After my sophomore year of college, I moved off-campus and into a house. I had been guaranteed housing for all years of college but because of a rather large incoming freshman class, all students above sophomore year had to live off-campus. Living off campus made paying for a meal plan seem superfluous so that was cut and I had to figure out how to survive on my own without a meal plan. Adios, Taco Tuesday. Later Gator, Mac ‘n Cheese Wednesday.
Learning to cook was one challenge I faced that semester. Juggling a pantry + fridge space with six other people was another. My culinary adventures were significantly limited by the fact that I just couldn’t fit more than a handful of items into my designated spot at a time. Long story short: I ate a LOT of steamed broccoli and brown rice with Sriracha. Cannot emphasize A LOT enough.
After a year, I moved into an apartment with only two girls so my fridge space and recipe exploration grew considerably. I resolved to teach myself to cook and along the process, I learned to love it. After all, I rely on myself to create a meal I’ll enjoy eating for 3 meals’ worth. Why not love creating + tasting the dish?
Teaching myself to cook is still an on-going process but learning the techniques and several simple dishes has made all the different. I love watching Food Network for ideas and inspiration but when I need to go back to the basics, I rely on my favorite cookbooks:
1. Mastering the Art of French Cooking by Julia Child: It sounds totally intimidating but I promise this cookbook was written for the most amateur of at-home chefs. Julia is there for ya, babe. And if you don’t believe me, watch Julie +Julia on Google Play, one of my favorite movies OF ALL TIME. Though nowadays, Julie’s blog would be way different. But that’s another post. I have a lot of thoughts on that movie.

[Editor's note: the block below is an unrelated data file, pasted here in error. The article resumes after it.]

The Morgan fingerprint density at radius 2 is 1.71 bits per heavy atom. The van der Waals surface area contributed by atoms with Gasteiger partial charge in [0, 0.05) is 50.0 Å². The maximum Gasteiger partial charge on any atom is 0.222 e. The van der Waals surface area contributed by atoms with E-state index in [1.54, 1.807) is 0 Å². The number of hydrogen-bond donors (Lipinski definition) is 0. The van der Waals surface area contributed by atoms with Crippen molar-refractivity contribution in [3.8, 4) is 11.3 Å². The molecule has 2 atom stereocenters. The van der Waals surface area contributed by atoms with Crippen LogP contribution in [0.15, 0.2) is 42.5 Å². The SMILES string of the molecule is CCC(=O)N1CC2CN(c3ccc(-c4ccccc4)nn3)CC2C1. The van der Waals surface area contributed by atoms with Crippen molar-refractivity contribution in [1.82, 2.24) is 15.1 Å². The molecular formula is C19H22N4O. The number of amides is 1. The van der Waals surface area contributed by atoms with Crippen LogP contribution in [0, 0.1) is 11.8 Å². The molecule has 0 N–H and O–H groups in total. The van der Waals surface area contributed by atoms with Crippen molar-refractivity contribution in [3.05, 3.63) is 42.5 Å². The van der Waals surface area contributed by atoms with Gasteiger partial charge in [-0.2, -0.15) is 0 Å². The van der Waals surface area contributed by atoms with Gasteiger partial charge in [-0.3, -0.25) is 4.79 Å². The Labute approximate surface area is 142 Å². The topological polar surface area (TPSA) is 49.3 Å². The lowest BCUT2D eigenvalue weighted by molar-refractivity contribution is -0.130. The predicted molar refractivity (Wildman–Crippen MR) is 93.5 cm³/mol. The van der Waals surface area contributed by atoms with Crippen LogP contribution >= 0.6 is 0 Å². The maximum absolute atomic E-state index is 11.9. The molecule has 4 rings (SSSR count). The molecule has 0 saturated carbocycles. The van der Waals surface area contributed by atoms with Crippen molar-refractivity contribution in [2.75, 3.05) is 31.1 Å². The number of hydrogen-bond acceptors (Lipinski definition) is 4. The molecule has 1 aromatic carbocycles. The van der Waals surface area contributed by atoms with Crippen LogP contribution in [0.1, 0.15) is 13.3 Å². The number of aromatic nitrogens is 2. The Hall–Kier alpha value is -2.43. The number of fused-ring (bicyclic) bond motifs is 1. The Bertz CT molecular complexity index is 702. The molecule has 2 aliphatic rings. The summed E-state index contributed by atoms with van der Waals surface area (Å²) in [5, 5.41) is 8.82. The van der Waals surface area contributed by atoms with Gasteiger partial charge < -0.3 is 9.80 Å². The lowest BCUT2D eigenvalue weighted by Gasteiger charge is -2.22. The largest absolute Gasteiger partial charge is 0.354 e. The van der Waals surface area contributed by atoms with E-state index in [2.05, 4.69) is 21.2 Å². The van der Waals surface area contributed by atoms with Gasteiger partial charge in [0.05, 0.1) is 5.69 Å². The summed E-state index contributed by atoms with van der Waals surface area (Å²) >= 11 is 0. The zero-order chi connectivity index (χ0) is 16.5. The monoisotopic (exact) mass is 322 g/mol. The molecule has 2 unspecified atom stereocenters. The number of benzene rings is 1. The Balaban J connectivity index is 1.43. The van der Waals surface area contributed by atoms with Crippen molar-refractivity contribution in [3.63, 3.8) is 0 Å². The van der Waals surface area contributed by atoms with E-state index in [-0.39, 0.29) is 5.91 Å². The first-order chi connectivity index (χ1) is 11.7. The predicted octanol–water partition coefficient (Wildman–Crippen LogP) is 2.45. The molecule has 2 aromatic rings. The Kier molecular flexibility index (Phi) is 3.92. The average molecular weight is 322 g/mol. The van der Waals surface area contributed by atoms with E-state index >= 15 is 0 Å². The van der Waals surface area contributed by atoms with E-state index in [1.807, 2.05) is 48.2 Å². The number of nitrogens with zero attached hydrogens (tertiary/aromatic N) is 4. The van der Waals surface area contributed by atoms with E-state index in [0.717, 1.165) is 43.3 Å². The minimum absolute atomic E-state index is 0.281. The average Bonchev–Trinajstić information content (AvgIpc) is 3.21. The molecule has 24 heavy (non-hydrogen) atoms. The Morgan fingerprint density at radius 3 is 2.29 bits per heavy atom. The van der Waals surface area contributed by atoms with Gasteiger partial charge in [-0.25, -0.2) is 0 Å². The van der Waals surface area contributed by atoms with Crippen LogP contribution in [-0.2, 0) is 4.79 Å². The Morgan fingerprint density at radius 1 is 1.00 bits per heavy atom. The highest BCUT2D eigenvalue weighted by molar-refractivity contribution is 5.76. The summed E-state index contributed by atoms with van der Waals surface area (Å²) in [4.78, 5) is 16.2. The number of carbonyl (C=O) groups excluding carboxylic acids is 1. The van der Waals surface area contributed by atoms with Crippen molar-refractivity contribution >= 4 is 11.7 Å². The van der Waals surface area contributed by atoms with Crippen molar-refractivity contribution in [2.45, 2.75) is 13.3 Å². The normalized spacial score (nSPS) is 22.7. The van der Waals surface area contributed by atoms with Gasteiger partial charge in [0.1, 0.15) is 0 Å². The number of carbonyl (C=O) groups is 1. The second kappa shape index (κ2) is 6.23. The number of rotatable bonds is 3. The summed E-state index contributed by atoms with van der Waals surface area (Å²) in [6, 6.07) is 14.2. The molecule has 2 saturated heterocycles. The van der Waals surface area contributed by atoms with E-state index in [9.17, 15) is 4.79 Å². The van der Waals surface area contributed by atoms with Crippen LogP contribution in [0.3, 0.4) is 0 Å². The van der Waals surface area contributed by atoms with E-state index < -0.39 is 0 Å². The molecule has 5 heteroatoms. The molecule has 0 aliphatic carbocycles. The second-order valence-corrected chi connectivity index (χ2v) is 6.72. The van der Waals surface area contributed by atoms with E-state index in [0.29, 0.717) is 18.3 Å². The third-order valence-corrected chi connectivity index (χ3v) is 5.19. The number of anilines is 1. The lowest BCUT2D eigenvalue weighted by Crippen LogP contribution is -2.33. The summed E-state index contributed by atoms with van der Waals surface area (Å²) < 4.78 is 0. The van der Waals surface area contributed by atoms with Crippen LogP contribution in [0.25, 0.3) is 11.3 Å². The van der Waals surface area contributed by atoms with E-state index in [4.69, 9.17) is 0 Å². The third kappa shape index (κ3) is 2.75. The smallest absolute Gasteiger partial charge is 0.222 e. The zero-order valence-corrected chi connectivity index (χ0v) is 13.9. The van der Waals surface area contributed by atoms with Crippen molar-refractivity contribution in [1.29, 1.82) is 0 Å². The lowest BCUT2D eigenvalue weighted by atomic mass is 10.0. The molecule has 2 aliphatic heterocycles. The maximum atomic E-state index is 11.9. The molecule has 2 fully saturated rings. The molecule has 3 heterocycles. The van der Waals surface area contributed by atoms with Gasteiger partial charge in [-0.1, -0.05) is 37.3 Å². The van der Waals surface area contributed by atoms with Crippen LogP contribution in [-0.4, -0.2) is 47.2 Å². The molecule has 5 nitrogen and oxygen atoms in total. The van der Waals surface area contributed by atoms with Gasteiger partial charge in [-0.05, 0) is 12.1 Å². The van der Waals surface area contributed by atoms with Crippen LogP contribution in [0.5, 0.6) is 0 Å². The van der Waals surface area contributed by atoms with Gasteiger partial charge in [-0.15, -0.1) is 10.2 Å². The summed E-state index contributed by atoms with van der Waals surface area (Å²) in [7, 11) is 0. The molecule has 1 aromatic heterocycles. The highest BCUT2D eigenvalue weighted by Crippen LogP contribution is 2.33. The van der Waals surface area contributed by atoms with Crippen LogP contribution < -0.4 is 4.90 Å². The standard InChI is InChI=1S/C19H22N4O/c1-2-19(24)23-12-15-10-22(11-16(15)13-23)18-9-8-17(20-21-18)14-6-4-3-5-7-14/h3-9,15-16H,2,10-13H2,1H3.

2. Foolproof by Ina Garten: This is the perfect cookbook for the chef who’s mastered the basics but wants to try out impressive-sounding recipes. In Foolproof, there are delicious recipes to whip up German chocolate cake AND lobster mac ‘n cheese. I will admit as much as I love Ina, some of her recipes call for hard-to-find or pricey ingredients so make sure you read the recipe thoroughly before trying it out! Speaking from experience…
3. Joy of Cooking by Irma Rombauer: Joy of Cooking is the absolute classic when it comes to cooking and will help you through all the cooking questions and musings you have when you are starting out.
4. I Heart Trader Joe’s Cookbook by Cherie Twohy: Before you even set foot in the kitchen, you have to figure your way through the grocery store. I first went to Trader Joe’s post-sophomore year when sophomores and above were kicked off campus. For being such a small store in terms of space, Trader Joe’s intimidated the ever-living daylights out of me. Flipping through the I Heart Trader Joe’s Cookbook helped me learn some tasty dishes as well as learn about ingredients at Trader Joe’s – and which ones were pantry powerhouses.
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